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The Winter 2019 edition of Lifeline, the California Chapter of the American College of Emergency Physicians’ magazine is all about E-M-S.

According to Cal-ACEP President, Vivian Reyes, “EMS providers and the ED care team each play important, sequential roles in a patient’s journey through the health care system.”

The issue focuses on ways Emergency Department (ED) and EMS providers can partner together and collaborate in patient care. EMSA Director Dr. Dave Duncan recently met with Cal-ACEP’s Board of Directors to share his vision of a system that always puts the patient first.

Check out the issue here.


Key Legislation Dates


2020 is the second year of the 2019-20 legislative session, and with a new year comes new legislation!

Here are some key legislation dates for the 2020:

  • February 21 – Last day for new bills to be introduced.
  • May 29 – Last day for Senate bills to pass in the Senate, and Assembly bills to pass in the Assembly.
  • August 31 – Deadline for bills to be passed by both Senate and Assembly.
  • September 30 – last day for the Governor to sign or veto bills.

The EMS Authority keeps tabs on any proposed legislation that has potential impacts to EMS. You, too can follow along by regularly viewing the EMSA Legislative Activity web page.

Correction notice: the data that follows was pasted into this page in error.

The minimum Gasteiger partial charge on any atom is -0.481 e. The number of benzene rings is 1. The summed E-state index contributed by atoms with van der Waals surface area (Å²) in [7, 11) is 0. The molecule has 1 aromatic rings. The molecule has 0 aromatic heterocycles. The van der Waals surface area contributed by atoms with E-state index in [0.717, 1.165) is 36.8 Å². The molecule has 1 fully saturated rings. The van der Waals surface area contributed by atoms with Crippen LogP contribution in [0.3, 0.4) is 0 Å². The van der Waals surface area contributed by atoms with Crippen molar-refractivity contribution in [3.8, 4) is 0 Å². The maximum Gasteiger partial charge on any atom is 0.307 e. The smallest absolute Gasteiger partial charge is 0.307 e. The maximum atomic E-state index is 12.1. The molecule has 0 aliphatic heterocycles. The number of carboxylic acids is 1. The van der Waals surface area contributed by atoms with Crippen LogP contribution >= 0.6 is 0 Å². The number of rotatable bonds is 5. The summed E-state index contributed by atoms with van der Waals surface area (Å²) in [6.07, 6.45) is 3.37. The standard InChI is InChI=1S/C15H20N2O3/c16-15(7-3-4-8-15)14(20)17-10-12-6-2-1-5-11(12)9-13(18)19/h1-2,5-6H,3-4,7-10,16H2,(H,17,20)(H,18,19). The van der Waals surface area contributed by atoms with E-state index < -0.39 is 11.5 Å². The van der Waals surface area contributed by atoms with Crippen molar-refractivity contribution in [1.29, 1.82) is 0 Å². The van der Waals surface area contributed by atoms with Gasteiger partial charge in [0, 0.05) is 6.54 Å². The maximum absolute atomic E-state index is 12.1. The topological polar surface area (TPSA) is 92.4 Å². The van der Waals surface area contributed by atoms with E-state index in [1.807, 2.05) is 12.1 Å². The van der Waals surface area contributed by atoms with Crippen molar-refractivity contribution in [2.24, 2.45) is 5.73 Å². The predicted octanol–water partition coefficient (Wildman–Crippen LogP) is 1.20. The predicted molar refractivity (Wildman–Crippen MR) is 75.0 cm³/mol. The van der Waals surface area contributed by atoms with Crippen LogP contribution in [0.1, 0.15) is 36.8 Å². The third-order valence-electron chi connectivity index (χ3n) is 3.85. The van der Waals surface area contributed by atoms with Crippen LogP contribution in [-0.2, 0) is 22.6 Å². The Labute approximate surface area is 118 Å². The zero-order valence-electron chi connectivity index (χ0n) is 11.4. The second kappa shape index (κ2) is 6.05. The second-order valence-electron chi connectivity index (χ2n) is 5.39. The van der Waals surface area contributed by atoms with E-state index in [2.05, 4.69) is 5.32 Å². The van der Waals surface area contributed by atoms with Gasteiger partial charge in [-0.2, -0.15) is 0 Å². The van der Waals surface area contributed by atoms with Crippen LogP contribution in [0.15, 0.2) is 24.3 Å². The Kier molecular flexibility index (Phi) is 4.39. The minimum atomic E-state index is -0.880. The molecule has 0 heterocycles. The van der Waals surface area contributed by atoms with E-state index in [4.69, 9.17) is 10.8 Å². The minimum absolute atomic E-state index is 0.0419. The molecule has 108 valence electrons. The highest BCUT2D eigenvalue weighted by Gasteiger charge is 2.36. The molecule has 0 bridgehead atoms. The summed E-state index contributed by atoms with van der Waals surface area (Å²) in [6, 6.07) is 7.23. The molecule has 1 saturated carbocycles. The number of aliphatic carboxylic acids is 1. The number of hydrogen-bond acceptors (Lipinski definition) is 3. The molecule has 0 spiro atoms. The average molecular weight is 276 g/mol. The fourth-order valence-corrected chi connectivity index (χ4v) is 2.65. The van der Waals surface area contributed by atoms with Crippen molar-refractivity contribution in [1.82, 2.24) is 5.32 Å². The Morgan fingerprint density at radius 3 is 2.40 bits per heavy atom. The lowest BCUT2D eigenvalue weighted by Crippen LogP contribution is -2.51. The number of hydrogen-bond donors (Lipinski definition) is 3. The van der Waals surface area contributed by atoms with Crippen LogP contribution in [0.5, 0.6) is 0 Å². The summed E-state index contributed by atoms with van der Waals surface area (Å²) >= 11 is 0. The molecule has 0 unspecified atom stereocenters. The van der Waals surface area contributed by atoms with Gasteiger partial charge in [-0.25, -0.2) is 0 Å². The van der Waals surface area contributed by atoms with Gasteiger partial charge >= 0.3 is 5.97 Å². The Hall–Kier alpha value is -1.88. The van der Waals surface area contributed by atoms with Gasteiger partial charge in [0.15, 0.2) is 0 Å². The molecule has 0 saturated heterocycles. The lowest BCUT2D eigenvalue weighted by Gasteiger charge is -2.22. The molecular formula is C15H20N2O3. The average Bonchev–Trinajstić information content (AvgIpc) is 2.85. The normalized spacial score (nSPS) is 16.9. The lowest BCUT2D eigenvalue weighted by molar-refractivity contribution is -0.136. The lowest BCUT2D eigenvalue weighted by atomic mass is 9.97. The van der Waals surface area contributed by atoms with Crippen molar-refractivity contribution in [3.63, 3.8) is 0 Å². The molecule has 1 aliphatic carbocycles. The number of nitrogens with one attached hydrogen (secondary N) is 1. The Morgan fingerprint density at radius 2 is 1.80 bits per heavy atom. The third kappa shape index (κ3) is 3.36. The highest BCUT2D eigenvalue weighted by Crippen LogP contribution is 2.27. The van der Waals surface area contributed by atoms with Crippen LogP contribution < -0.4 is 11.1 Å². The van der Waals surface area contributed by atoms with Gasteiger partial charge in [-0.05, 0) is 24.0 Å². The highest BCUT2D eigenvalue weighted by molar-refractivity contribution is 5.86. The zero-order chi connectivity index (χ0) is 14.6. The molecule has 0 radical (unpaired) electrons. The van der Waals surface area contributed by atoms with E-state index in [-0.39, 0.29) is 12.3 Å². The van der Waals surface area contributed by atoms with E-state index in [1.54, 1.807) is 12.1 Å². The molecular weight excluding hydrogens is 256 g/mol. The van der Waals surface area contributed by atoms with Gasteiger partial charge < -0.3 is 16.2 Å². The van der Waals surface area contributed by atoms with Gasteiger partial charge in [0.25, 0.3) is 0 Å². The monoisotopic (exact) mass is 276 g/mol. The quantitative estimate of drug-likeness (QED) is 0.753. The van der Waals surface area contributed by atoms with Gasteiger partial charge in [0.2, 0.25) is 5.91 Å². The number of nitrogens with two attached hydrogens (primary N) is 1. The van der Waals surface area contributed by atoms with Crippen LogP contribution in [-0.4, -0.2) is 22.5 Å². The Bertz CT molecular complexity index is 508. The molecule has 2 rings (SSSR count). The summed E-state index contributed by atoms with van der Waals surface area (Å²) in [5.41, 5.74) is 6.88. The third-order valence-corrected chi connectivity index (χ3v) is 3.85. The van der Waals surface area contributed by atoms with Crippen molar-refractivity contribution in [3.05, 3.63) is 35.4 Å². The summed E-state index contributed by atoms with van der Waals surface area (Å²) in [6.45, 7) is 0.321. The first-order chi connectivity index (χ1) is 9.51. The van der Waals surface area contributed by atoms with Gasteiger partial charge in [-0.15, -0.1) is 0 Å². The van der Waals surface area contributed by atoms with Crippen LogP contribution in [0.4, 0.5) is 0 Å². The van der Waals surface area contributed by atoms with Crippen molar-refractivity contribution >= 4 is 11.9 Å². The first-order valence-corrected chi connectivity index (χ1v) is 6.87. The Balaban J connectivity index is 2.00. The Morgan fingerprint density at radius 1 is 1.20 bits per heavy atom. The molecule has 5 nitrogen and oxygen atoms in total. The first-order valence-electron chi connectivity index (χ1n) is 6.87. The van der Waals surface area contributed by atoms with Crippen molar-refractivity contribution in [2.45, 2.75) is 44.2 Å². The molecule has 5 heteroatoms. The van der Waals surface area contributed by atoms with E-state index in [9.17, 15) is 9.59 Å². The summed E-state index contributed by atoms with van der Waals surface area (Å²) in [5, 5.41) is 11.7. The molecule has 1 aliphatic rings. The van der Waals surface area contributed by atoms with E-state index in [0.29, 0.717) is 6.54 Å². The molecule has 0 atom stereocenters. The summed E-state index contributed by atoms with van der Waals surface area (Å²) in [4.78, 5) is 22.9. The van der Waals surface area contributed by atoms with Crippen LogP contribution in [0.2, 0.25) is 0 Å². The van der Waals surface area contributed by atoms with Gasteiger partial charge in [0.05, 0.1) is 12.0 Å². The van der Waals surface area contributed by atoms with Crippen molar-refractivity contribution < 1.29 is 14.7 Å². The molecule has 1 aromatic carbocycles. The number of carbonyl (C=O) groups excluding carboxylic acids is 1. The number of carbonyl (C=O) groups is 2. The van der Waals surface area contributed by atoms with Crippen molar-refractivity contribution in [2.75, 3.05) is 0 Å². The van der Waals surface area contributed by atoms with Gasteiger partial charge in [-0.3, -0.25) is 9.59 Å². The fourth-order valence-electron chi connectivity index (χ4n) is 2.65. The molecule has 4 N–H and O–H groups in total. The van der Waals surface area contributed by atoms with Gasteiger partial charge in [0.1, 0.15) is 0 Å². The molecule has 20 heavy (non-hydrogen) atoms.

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California State Capital

Getting Lead Out of Child Care

Since Flint, Michigan exposed thousands of children to excessive levels, lead in water has become a hot button issue. In the aftermath of the Flint discovery, several large cities reported concerning levels of lead in their own water supplies, while the Environmental Protection Agency estimates that 10 million homes and buildings nationwide use service lines contaminated with lead.  

There is no safe level of lead for children–even small amounts can affect their physical and mental development. Children under 6 years old are most at risk, particularly infants. Lead may also be present in other sources, such as some foods, dishware, toys, exposed dirt and paint.  

To address potential lead poisoning in childcare settings, AB 2370 went into effect on January 1, 2019, requiring child care providers to receive training in lead poisoning prevention within the preventive health and safety training required for licensing. Child care providers must also meet testing requirements and provide lead poisoning information to parents and guardians. The EMS Authority’s Child Care Unit is already busy working with training providers statewide to ensure that lead poisoning prevention is included in their curricula by July 1, 2020, and to better protect the health of California’s children.